Only two weeks into England’s third national lockdown, it’s easy to feel nostalgic for the first one. In March, it was spring, the idea of going for a “government-sanctioned walk” was still funny and everyone thought things would probably be back to normal by summer. The second lockdown lasted about month, and it flew by. But this one: this feels different.
It could be that January is notoriously the worst month of the year, or that there’s no real end date in sight, or just the collective grief everyone is feeling this time around. Whatever it is, living through three lockdowns has been shown to have skewed some people’s perception of time – and these past two weeks have felt like months.
I spoke to Dr Luke Jones, a psychology lecturer at the University of Manchester with a research interest in time perception, to find out why this lockdown feels like one of those ever-extending cartoon hallways.
VICE: Hi, Dr Luke. The first couple of weeks under lockdown have felt so much longer this time around. Is it normal to feel like that?
Luke Jones: Yeah, definitely. This time around we’re anticipating things getting back to normal. There’s a vaccine on the horizon, but that’s why it’s worse, as we’re not quite sure how long it’s going to last – but at the same time there’s a light at the end of the tunnel. When you’re anticipating some positive event, it always takes longer to get there than if you’re dreading something awful happening.
Why is that?
What you’re referring to is passage of time judgment. That’s the feeling of how quickly time seems to pass, rather than how long something lasted. We know that a busy or fun interval will pass more quickly than one that is empty or repetitive or boring. So if you’re just generally having a busy week, that week will pass more quickly. In lockdown, people aren’t getting their social interaction, and most people are doing nothing at the moment. 'There’s no difference between week and weekend, so the passage of time is really slow because you’re just thinking about what time it is. You’re clock watching, and there’s nothing to distract you away from the time.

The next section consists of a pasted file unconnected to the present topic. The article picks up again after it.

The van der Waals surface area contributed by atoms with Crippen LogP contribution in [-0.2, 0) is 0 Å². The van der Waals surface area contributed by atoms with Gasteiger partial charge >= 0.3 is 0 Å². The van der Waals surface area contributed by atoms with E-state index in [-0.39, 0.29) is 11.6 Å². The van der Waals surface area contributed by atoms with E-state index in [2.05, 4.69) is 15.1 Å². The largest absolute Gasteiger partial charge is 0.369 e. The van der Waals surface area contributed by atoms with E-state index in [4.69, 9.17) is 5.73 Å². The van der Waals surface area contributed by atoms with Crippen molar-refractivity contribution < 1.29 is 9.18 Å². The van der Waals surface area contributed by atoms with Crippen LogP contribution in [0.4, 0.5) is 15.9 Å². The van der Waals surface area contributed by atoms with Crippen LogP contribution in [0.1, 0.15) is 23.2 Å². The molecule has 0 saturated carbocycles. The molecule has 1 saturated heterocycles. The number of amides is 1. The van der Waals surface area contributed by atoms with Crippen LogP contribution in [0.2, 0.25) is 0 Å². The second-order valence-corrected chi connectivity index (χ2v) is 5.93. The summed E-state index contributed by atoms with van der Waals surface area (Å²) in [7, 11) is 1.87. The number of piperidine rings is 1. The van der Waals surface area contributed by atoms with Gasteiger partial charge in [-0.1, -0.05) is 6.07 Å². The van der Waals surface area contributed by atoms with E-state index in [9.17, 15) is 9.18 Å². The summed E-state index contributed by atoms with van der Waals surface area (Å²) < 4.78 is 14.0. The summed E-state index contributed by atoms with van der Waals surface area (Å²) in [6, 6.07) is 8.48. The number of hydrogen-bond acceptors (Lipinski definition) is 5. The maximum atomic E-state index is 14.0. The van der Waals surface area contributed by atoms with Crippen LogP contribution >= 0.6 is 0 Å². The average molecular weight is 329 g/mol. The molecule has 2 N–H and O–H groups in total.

How do we usually process time?
There’s our perception of duration, so how long an event lasted for, which people are very good at estimating, prospectively or retrospectively. If I was going to ask you how long ago it was that I replied to your email, you wouldn’t know exactly, but you’d be able to make a judgment. That judgment is based on how many events have happened since you got that email from me.
So why was the first lockdown so different?
There are a lot of differences between the lockdowns. The first lockdown was novel. Although there was loads of anxiety, it was also a bit like, ‘Oh, this is exciting.’ It was in the spring, too, so the weather was a lot better, which improves everybody’s mood. At the time, we had no idea that it was going to go on for as long as it did. Now, we don’t have any of that.
Are there any other reasons that people might be feeling disoriented?
We also have a feeling of temporal orientation, so that’s asking, ‘When am I?’ There’s no distinction between the week and weekends, and things that would usually happen in the year didn’t happen this time around. Halloween didn’t happen, Bonfire Night didn’t happen, Christmas was a lot more subdued, and you probably didn’t go on holiday last summer. All of these things that usually mark where you are in time just haven’t happened. So the fact that it’s January feels a bit surreal, and it doesn’t make any sense to us.
Would having a solid end date to lockdown make time feel like it's going faster?
On the one hand, you’d be anticipating something and looking forward to something good that’s going to happen, just like a child waiting for Christmas – and it always takes forever for Christmas to come. But on the other hand, having an end date would make things feel more pleasant, so time could pass more quickly.
This interview has been edited for length and clarity.